Both Mayhew and Roberts pointed out yet another discrepancy: unpaid utility bills generally result in a quick cutoff of the utility in question.
“In Penn Hills, if you don't pay your water bill, they shut your water off like that,” Mayhew said, snapping her fingers. “So how can all these people have unpaid bills and still have service?”
Portnoff said the water authority “was uninterested in collecting the sewer debt owed to Penn Hills prior to its engagement, by shutting off services or otherwise.”
Mayhew, who said she paid the two bills Portnoff is attempting to collect on and is seeking reimbursement of the interest and penalties, is in a position similar to many affected residents.
“I don't keep utility bills going back that far, and right around the same time (the changeover from Central Tax was happening), my bank, National City, was acquired by PNC, and the old National City records were not kept,” she said.
“I have no way to prove I paid those bills.”
Deputy Mayor Sara Kuhn, who has addressed the billing issue at recent council meetings, said she is confident the overdue bills are valid, but would like to see some concessions made regarding late fees and penalties.
“I've talked numerous times with Portnoff and also with our finance director,” Kuhn said. “They've given me proof that the bills haven't been paid … But I think we need to do something about the interest and penalties because of the fact that it took five years for this to come out.
“That's the only issue I'm addressing right now. I'm not addressing the initial cost of the bill, because I believe people should pay their sewer bills.”
Patrick Varine is an editor for Trib Total Media. He can be reached at 412-320-7845 or firstname.lastname@example.org.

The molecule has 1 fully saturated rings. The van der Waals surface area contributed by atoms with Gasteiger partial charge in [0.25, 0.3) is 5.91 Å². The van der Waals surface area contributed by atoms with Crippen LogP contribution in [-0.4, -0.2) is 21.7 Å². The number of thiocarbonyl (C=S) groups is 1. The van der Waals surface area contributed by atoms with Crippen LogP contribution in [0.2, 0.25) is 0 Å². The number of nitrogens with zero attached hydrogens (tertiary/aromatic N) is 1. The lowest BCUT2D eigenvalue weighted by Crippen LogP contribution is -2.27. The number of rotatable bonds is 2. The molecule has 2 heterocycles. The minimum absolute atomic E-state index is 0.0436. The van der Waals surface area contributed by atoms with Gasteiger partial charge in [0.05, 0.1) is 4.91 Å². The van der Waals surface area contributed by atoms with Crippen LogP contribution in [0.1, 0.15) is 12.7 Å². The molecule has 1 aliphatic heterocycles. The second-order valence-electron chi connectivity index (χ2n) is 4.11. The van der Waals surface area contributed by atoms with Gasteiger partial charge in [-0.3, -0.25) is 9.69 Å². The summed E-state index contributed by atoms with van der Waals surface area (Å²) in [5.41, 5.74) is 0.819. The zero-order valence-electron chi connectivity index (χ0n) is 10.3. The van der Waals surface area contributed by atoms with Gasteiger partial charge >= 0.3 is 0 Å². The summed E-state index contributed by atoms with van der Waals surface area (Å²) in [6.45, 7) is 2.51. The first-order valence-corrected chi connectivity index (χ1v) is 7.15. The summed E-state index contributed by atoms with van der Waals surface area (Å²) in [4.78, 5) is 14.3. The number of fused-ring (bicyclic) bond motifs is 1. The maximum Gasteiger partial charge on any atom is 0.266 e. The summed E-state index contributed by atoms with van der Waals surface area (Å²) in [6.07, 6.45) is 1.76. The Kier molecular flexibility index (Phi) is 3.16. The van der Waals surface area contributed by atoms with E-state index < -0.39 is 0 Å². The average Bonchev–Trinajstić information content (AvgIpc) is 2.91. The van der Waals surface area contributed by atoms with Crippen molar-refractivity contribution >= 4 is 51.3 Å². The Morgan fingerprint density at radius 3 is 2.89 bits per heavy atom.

Show commenting policy
TribLive commenting policy
You are solely responsible for your comments and by using TribLive.com you agree to our Terms of Service.
We moderate comments. Our goal is to provide substantive commentary for a general readership. By screening submissions, we provide a space where readers can share intelligent and informed commentary that enhances the quality of our news and information.
While most comments will be posted if they are on-topic and not abusive, moderating decisions are subjective. We will make them as carefully and consistently as we can. Because of the volume of reader comments, we cannot review individual moderation decisions with readers.
We value thoughtful comments representing a range of views that make their point quickly and politely. We make an effort to protect discussions from repeated comments either by the same reader or different readers.
We follow the same standards for taste as the daily newspaper. A few things we won't tolerate: personal attacks, obscenity, vulgarity, profanity (including expletives and letters followed by dashes), commercial promotion, impersonations, incoherence, proselytizing and SHOUTING. Don't include URLs to Web sites.
We do not edit comments. They are either approved or deleted. We reserve the right to edit a comment that is quoted or excerpted in an article. In this case, we may fix spelling and punctuation.
We welcome strong opinions and criticism of our work, but we don't want comments to become bogged down with discussions of our policies and we will moderate accordingly.
We appreciate it when readers and people quoted in articles or blog posts point out errors of fact or emphasis and will investigate all assertions. But these suggestions should be sent via e-mail. To avoid distracting other readers, we won't publish comments that suggest a correction. Instead, corrections will be made in a blog post or in an article.
Subscribe today! Click here for our subscription offers.